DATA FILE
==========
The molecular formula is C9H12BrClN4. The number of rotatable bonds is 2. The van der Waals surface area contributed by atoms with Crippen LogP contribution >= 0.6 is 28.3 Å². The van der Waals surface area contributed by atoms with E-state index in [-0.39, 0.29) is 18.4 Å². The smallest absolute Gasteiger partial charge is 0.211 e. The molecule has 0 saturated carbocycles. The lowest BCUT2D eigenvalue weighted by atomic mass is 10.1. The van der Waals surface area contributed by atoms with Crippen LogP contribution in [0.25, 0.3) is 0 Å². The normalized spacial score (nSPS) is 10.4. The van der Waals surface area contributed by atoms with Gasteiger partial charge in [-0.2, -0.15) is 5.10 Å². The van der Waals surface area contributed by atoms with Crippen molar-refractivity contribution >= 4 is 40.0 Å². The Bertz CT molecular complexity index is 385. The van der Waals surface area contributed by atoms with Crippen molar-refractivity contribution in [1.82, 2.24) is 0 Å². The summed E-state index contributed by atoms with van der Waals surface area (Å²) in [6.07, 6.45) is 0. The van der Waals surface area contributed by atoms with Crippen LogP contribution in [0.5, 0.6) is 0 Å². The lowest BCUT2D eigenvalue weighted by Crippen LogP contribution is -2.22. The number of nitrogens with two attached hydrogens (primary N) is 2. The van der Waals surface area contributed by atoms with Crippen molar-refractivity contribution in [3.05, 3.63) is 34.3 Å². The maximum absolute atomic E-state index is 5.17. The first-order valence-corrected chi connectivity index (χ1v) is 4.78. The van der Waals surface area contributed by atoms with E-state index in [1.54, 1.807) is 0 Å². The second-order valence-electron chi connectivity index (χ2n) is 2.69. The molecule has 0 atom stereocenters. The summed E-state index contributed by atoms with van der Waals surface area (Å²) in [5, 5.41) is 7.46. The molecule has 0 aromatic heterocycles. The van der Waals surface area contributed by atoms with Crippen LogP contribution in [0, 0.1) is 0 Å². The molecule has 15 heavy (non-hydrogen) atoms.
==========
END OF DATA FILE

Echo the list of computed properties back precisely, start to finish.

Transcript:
The molecular formula is C9H12BrClN4. The number of rotatable bonds is 2. The van der Waals surface area contributed by atoms with Crippen LogP contribution >= 0.6 is 28.3 Å². The van der Waals surface area contributed by atoms with E-state index in [-0.39, 0.29) is 18.4 Å². The smallest absolute Gasteiger partial charge is 0.211 e. The molecule has 0 saturated carbocycles. The lowest BCUT2D eigenvalue weighted by atomic mass is 10.1. The van der Waals surface area contributed by atoms with Crippen LogP contribution in [0.25, 0.3) is 0 Å². The normalized spacial score (nSPS) is 10.4. The van der Waals surface area contributed by atoms with Gasteiger partial charge in [-0.2, -0.15) is 5.10 Å². The van der Waals surface area contributed by atoms with Crippen molar-refractivity contribution >= 4 is 40.0 Å². The Bertz CT molecular complexity index is 385. The van der Waals surface area contributed by atoms with Crippen molar-refractivity contribution in [1.82, 2.24) is 0 Å². The summed E-state index contributed by atoms with van der Waals surface area (Å²) in [6.07, 6.45) is 0. The van der Waals surface area contributed by atoms with Crippen LogP contribution in [0.5, 0.6) is 0 Å². The lowest BCUT2D eigenvalue weighted by Crippen LogP contribution is -2.22. The number of nitrogens with two attached hydrogens (primary N) is 2. The van der Waals surface area contributed by atoms with Crippen molar-refractivity contribution in [3.05, 3.63) is 34.3 Å². The maximum absolute atomic E-state index is 5.17. The first-order valence-corrected chi connectivity index (χ1v) is 4.78. The van der Waals surface area contributed by atoms with E-state index in [1.54, 1.807) is 0 Å². The second-order valence-electron chi connectivity index (χ2n) is 2.69. The molecule has 0 atom stereocenters. The summed E-state index contributed by atoms with van der Waals surface area (Å²) in [5, 5.41) is 7.46. The molecule has 0 aromatic heterocycles. The van der Waals surface area contributed by atoms with Crippen LogP contribution in [0, 0.1) is 0 Å². The molecule has 15 heavy (non-hydrogen) atoms.